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IRS Opens the Door to Determination Letter Applications for Merged and Cash Balance Individually...

IRS Opens the Door to Determination Letter Applications for Merged and Cash Balance Individually Designed Plans

Revenue Procedure 2019-20 announces the expansion of the Internal Revenue Service’s determination letter program to certain individually designed plans including statutory hybrid plans (e.g., cash balance plans) and merged plans. Under the revenue procedure, individually designed statutory hybrid plans will have a 12-month period commencing September 1, 2019 to submit applications. The program is opened for merged plans beginning September 1, 2019, but the time for making an application is not limited to a specific submission period.

Revenue Procedure 2016-37 limited the circumstances under which a plan sponsor of an individually designed plan may submit a determination letter application to initial plan qualification or upon plan termination, but permitted Treasury and the IRS to open the program in other situations. In 2018, they requested comments on the expansion of the program and with the issuance of Rev. Proc. 2019-20, they have chosen to exercise their discretion with respect to hybrid and merged plans. At a recent meeting of the Tax Section of the American Bar Association, representatives of Treasury stated that they are considering the possibility of opening the program further to multi employer plans, government plans, and church plans.

In order to be eligible to make a determination letter application for a “merged plan,” the plan must have resulted from the merger of two or more plans maintained by previously unrelated entities into a single plan, and that plan merger must have occurred “in connection with a corporate merger, acquisition or other similar business transaction” when each of the unrelated entities maintained its own plan or plans prior to the merger.“Unrelated” for this purpose means that the entities are not in the same controlled group under Code Section 414(b), under common control under Section 414(c), or part of the same affiliated service group under Section 414(m). There are two additional requirements: first, the plan merger must take place no later than the end of the first plan year that begins after the plan year in which the corporate merger, acquisition, or other business transaction occurs; and second, the determination letter application must be submitted no later than the end of the first plan year of the merged plan that begins after the plan merger.

In the case of hybrid plans, the IRS’s review of the plan will include the 2017 Required Amendment List and all Required Amendment Lists and Cumulative Lists issued prior to 2016.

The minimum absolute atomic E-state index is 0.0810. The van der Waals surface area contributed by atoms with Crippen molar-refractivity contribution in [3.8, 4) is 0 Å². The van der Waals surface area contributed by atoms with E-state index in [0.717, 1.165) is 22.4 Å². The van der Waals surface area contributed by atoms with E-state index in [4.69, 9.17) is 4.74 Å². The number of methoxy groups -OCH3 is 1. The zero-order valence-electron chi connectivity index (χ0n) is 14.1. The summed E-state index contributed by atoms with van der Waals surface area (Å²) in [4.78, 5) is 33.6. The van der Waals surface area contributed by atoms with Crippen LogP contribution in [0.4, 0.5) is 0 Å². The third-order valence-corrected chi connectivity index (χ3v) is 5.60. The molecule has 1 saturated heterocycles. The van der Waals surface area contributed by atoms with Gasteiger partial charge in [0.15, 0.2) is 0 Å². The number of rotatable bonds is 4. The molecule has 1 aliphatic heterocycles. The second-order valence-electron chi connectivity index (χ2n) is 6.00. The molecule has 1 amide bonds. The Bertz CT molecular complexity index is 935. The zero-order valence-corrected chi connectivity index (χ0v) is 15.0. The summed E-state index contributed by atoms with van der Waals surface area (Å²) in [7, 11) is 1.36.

In the case of a merged plan, the IRS’s review will include the Required Amendments List issued during the second full calendar year preceding the submission of the determination letter application and all previously issued Required Amendments List and Cumulative Lists.

For hybrid and merged plans that qualify to make a determination letter application, the remedial amendment period will open with the beginning of the applicable submission period and will extend to the end of that submission period. In addition, Treasury Regulations Section 1.401(b)-(e)(3), which extends the remedial amendment period until 91 days after the issuance of the determination letter, continues to apply.

Revenue Procedure 2019-20 describes the sanctions that will apply to a hybrid plan that has made a determination letter application in the event the plan has a plan document failure that is discovered as part of the IRS review process. For a plan document failure that results from a failure to meet the final hybrid plan regulations, the employer will not be required to pay a sanction. There is a special sanction structure for other plan document failures. If certain requirements are met (for example, the amendment causing the failure was adopted timely and in good faith), the sanction is equal to the Voluntary Correction Program (VCP) user fee that would have applied had the sponsor submitted the failure under VCP. If the requirements are not met, the sanction is equal to 150% or 250% of the VCP user fee.

For merged plans, the sanctions that apply also depend upon the type of plan document failure and whether the plan qualifies for the special sanction structure. For a plan document failure that results from a plan provision included to effectuate the plan merger, there is no sanction. For any other plan document failure, the VCP user fee sanction applies if the special sanction structure requirements are met. Otherwise, the sanction is 150% or 250% of the VCP user fee.

The expansion of the determination letter program can be helpful for a plan engaged in a plan merger under the circumstances where the plan document is a pre-approved document that cannot accommodate the provisions required by the plan merger. If the plan is amended to take into account the plan merger, and as a result, becomes an individually designed plan, it may be possible to obtain a determination letter if the merged plan can satisfy the requirements of the revenue procedure.

If you are interested in taking advantage of the expansion of the determination letter program, you may speak with a Boutwell Fay attorney for assistance.

©Boutwell Fay LLP 2019, All Rights Reserved.This handout is for information purposes only, and may constitute attorney advertising. It should not be construed as legal advice and does not create an attorney-client relationship. If you have questions or would like our advice with respect to any of this information, please contact us. The information contained in this article is effective as of May 31, 2019.

IRS Opens the Door to Determination Letter Applications for Merged and Cash Balance Indivi
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